Soave and Valpolicella
White Wines from Soave
The best wines grown near the little town of Soave, just east of Verona, are some of Italy’s most interesting: vivid, fresh, flavorful, and capable of aging in the bottle. They are made of indigenous grape varieties grown in volcanic soils (this last being very rare in northern Italy). There are very few producers, however, at this peak of quality; Graziano Prà is one of them. He makes a range of Soaves, from the Otto, a brisk, distinctive wine that is a great introduction to the appellation, to the Staforte, Monte Grande and Colle Sant’Antonio bottlings, all different and distinctive. Graziano Prà is one of Italy’s best white wine producers.
Garganega is a white grape variety thought to be native to northern Italy and chiefly cultivated in the hills around the town of Soave, just east of Verona. (It is also grown in Sicily under the name Grecanico Dorato.) When grown for moderate yield it makes wines that have aromas and flavors of almonds, flowers, apple, and citrus, and very fresh acidity. Wines made from it can age very well. It also makes excellent dried-grape dessert wines, amongst the best in Italy. The other quality grape used for the production of Soave is Trebbiano di Soave, which is a synonym for Verdicchio (another excellent variety, in other words, no relation to Trebbiano Toscano); Prà only uses Trebbiano di Soave in their Monte Grande (30%), all the other wines are entirely made of Garganega.
The commercial reputation of Soave used to be mediocre, but even this base wine from Prà explodes that idea completely. This is bright, dangerously delicious, mid-weight white wine, with aromas and flavors of green apple, flowers, almond, and citrus; I love this as an aperitif but it is also perfect with all sorts of seafood, roast chicken, and many pasta dishes.
‘Otto’ is made entirely of indigenous Garganega grapes, grown at between 150 and 250 meters (500-800 feet) above sea level in soil of volcanic origin using the classic ‘pergola Veronese’ training method. The grapes are pressed immediately, then fermented and aged in stainless steel tanks and bottled in the spring and early summer following the harvest.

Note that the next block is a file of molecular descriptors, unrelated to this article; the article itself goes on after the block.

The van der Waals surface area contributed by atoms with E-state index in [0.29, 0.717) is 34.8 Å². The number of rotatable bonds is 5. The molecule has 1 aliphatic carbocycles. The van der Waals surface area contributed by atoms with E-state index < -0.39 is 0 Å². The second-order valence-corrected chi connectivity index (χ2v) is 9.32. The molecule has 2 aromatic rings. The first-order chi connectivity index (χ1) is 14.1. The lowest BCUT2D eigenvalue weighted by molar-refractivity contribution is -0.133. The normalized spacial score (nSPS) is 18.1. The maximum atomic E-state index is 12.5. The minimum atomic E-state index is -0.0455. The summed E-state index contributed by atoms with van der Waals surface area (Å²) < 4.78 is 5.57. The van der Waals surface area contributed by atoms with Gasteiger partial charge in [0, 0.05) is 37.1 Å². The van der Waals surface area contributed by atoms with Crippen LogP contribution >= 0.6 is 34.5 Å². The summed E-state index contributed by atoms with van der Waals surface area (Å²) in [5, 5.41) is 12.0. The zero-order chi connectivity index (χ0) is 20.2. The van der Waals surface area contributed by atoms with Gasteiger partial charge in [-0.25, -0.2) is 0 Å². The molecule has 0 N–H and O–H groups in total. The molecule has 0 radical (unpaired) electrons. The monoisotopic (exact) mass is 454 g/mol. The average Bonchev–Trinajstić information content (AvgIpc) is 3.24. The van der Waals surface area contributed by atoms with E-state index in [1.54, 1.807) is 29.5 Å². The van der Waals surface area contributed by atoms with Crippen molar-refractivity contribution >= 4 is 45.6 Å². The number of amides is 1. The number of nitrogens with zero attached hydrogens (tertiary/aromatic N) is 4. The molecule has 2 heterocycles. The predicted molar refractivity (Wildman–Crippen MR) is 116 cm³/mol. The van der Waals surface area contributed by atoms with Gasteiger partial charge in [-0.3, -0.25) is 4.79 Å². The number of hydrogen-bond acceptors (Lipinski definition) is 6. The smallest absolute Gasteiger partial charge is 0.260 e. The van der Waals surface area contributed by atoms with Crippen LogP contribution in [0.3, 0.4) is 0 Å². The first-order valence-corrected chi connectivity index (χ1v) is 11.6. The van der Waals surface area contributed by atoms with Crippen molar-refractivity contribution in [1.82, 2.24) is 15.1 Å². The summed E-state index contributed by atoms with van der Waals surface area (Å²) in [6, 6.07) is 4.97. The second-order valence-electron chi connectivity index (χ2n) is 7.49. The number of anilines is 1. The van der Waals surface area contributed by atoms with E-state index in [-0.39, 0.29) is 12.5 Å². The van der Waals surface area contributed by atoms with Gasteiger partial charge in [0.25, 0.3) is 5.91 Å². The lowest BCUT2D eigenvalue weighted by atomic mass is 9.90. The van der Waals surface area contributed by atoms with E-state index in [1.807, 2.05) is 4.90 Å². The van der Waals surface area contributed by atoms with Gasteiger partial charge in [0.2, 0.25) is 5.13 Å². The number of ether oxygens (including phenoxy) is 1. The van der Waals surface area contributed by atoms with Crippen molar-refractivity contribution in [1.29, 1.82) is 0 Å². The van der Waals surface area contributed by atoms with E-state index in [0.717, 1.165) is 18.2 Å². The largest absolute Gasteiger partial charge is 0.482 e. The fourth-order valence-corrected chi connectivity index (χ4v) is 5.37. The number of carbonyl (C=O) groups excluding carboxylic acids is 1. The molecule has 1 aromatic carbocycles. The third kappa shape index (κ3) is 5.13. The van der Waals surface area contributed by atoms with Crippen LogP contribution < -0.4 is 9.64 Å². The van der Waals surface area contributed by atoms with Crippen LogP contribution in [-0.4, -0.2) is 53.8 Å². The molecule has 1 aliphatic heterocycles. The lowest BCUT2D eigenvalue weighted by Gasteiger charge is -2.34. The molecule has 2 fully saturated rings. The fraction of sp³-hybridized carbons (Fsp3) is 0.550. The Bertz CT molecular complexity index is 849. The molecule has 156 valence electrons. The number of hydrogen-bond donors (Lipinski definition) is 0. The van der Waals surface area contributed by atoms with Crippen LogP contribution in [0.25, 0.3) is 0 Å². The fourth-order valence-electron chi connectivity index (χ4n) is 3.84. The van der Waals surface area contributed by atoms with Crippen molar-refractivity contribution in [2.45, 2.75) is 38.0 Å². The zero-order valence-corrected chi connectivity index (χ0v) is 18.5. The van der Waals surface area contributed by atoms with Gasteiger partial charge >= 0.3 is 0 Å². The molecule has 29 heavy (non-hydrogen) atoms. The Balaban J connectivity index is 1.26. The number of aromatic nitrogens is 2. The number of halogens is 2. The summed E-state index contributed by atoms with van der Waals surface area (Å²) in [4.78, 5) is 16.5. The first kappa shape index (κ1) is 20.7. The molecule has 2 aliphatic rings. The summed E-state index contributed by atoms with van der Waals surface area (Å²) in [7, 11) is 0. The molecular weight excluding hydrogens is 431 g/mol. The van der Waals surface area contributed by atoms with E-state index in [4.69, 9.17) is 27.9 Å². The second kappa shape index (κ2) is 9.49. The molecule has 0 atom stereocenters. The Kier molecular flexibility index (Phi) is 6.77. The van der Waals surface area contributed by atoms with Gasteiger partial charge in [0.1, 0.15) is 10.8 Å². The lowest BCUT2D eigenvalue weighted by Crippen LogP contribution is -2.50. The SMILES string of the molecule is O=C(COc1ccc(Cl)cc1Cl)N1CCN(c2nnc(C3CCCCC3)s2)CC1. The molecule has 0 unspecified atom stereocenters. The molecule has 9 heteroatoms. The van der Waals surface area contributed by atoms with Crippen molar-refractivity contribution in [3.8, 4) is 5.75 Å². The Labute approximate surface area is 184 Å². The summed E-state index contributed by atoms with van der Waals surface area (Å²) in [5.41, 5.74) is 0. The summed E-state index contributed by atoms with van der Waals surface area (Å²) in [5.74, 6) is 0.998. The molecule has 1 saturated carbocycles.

Also, the wine was named after Graziano’s dog Otto.
This is my kind of ‘reserve bottling,’ from a selection of the best grapes, not oaky but more concentrated, more ‘vertical,’ longer finish, similar range of flavors and aromas (citrus, almond, apple), excellent crisp acidity. The best Soaves are among the best white wines made in Italy, and this one is outstanding.
Staforte is made entirely of Garganega; the vineyards are 30-60 years old, planted in soils of volcanic origin, the vines trained in the traditional ‘pergola veronese’ system, and the fruit is picked in late September or early October, depending on the vintage. No oak is used, but the wine is aged for six months in tank after fermentation with ‘batonnage’ (mixing of the lees) using a special paddle installed in the tank. Staforte is very attractive on release but will age very well too (the best Soaves age beautifully).
Monte Grande is the name of a great single vineyard, which is planted to Garganega with 30% Trebbiano di Soave. The vinification is different from the preceding wines; the vine canes are cut in mid-September, leaving the bunches to dry on the vine for about a month. They are then harvested, gently pressed, and fermented and aged for ten months in large (1,500-2,000L) casks.